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No. 1 swimming pool problem? It's number two!

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A lifeguard keeps watch on opening day of the McCarren Park Pool, June, 2012 in Brooklyn. CDC researchers found evidence of feces in many US pools.

People always worry about pee in the pool, but number two is the No. 1 problem, government health experts say. They found plenty of evidence that someone’s pooping in the pool.

It’s not only disgusting, but it’s evidence that people are not following basic hygiene rules, says Michele Hlavsa, chief of the Centers for Disease Control and Prevention’s Healthy Swimming Program.

“It is time to stop treating the swimming pool as a toilet,” Hlavsa told NBC News. “Nowhere else except for the pool is it acceptable to poop in public or pee in public. In other places if we did this in public, we’d be arrested.”

CDC and county health officials tested the pools in four Georgia counties last summer for the study. They got water out of the pool filters and ran tests for microbes – especially E. coli, which lives inside the bodies of animals and which is carried in feces. If E. coli is somewhere, it likely got there via feces.

Escherichia coli, a fecal indicator, was detected in 93 (58 percent) samples; detection signifies that swim­mers introduced fecal material into pool water,” Hlavsa’s team wrote in CDC’s weekly report on disease and death.

“We don’t know how it got in there. It either washed off somebody’s body or somebody had a bowel movement in the pool,” Hlavsa said.

Regular bowel movements – what CDC delicately refers to as a “formed fecal incident” – isn’t so much a worry. But diarrhea is. Diarrhea carries the germs that caused the illness right into the water, and the chlorine doesn’t kill it instantly.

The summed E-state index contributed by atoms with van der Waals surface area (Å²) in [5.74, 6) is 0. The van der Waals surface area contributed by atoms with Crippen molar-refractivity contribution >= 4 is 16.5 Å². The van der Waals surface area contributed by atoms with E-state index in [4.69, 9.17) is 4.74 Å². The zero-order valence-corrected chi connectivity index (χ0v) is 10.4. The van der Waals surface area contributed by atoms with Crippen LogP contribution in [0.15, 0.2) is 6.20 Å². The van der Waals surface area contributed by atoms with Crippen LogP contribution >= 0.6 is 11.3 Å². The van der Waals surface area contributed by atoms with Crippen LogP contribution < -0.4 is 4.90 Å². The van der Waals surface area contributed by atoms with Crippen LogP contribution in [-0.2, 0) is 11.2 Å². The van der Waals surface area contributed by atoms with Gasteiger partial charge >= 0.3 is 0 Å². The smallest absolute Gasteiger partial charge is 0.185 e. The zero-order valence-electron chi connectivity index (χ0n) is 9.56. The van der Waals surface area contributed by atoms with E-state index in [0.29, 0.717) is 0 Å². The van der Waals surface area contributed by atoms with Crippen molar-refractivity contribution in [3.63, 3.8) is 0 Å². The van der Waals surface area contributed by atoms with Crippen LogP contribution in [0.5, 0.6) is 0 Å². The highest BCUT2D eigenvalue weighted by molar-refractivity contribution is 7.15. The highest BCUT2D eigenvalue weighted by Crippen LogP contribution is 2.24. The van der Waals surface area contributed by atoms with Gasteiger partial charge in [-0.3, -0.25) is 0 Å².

The good news is that there were no reports of sickness outbreaks at any of the pools tested last summer – or anywhere else in Georgia last summer, for that matter, Hlavsa says. But every year there are between 20 and 80 disease outbreaks associated with public pools – and those are just the ones that get reported, Hlavsa says.

The other piece of good news is that there weren’t too many other pathogens in the pools. Only one sample of Cryptosporidium, a common cause of diarrhea, showed up. Two samples of a parasite called Giardia were found – that one can cause a very uncomfortable stomach upset. Viruses such as adenovirus, which causes colds, and norovirus, which causes "stomach flu," can survive in swimming pools.

The E. coli in the pool didn’t necessarily come from a bowel movement, Hlavsa said -- and this is why it’s important to actually obey the signs that virtually everyone ignores about showering before going into the pool.

“The average person has about .14 grams of feces on their rear end,” Hlavsa said. “If that rinses off into the water, the amount from one person might not be that much. But as more and more swimmers introduce it that much, it does become an issue.”

She’s actually done the math.

“Let’s imagine 1,000 kids go to a water park. They have as much as 10 grams of feces on their rear ends,” she said.  “We are now talking about 10,000 grams or 10 kg. That translates to 24 pounds of poop in the water.”

So one important rule – never swallow the water from a swimming pool. “Basically, these pools are big bathtubs we all share together,” Hlavsa said.

She doesn’t want to scare anyone away from swimming, which is, after all, a great way to exercise. “As soon as the weather gets warm enough here in Atlanta, I plan to swim,” Hlavsa said.